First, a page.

Stop spread of immorality
by stopping proposed skits
I want to give public thanks to Faith Crist and Bill Parker for their comments on reviewing the Planned Parenthood "health" skit ("Board slams health skit," March 21). It takes courage to stand up in this little town and call a spade a spade.
The damage Planned Parenthood has already done to this generation of young people across the United States is incalculable. With a purported purpose of "protecting" our children, they have caused a rise in immoral behavior beyond belief.
If the script for this theatrical presentation can be seen as "gross" and at the top of the scale for "bad" by two highly respected members of the school board just reading it, then we can only imagine what a troupe of enthusiastic teens will present in the classroom setting where control for actions will only be after the fact. Knowing every single possible sexual act only contaminates the impressionable youth and leaves no room for the beauty of true sexuality within the bounds of licit love. It leaves no room for respect for oneself or others, or for building of self-control in the tumultuous years of raging hormones.
I hope the rest of the school board is as appalled by this skit as those who have had the courage to speak out and will vote accordingly at the Thursday meeting. If we don't stop the onslaught of Planned Parenthood on our own doorsteps, they will not be stopped on a larger scale.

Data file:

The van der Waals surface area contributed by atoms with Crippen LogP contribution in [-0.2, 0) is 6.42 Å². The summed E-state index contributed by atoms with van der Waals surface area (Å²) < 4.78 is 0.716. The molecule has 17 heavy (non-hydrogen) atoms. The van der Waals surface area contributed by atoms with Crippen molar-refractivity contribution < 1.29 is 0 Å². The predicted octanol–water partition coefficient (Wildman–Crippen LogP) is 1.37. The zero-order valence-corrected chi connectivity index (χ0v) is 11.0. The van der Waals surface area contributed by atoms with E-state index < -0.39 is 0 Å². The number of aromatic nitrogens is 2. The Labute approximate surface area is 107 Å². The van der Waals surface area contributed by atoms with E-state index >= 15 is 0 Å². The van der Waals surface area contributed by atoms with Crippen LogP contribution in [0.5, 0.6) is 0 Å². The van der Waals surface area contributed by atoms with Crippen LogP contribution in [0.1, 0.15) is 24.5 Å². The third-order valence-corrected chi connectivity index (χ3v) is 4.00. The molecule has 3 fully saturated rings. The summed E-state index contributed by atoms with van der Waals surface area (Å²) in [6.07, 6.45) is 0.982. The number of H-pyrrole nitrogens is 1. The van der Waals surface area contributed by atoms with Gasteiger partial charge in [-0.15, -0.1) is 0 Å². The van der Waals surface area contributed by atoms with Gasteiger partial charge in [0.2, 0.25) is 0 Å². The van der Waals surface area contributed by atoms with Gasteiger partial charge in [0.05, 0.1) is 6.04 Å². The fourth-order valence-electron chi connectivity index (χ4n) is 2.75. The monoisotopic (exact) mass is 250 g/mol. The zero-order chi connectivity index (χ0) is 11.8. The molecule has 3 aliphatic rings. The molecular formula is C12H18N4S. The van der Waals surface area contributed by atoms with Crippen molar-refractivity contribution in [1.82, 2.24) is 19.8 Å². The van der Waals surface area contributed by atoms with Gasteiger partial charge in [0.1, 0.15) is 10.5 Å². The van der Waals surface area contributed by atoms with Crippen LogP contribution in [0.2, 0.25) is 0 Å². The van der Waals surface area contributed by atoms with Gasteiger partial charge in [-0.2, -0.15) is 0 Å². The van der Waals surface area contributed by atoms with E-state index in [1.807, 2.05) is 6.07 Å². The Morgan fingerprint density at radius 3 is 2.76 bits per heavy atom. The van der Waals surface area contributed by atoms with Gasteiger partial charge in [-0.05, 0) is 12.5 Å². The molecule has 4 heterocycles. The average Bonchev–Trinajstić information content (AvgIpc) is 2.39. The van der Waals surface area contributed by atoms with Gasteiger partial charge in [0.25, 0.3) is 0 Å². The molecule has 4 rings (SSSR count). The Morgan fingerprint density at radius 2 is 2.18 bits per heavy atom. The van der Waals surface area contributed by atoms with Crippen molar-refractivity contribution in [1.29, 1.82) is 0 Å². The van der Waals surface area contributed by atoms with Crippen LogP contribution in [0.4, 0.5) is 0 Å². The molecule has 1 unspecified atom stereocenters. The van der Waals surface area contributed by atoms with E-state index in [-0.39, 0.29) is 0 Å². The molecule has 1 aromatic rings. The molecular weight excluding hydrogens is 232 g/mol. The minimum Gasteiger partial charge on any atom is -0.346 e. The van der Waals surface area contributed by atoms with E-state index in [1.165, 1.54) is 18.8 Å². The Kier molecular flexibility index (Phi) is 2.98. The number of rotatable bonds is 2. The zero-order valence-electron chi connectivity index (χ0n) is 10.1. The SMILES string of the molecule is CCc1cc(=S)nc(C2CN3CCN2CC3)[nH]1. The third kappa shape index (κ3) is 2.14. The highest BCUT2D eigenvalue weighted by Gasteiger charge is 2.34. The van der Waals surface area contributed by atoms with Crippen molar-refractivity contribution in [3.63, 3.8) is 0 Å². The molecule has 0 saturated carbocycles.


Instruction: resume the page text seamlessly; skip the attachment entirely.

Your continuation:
May God continue to bless this great nation, the United States of America, in spite of its weaknesses and failings, for its strength still lies in the hearts and actions of its good people who are willing to stand up and be counted.
An offer of cypress seedlings for Battery Point Lighthouse
There is no doubt that the Monterey Cypress trees at Battery Point are part of Crescent City's identity and history and that they should be protected ("Our View: Long live lighthouse's cypresses," March 23). I am not an arborist, but I have gardened for years and think that the chances of survival, especially against the wind, for any replacement trees, would be better if they could establish roots as seedlings.
I am sad to read that they have such a short life. I have a row of them alongside my property line. According to history, they were planted in the late 1800s by the owner of a cooperage who wanted them for protection against the winds off the ocean.
Along with the wind protection, they provide seedlings on my property that I am slow to remove saying, "I'll use them at Christmas, some day." I would be happy if they could go live at the lighthouse.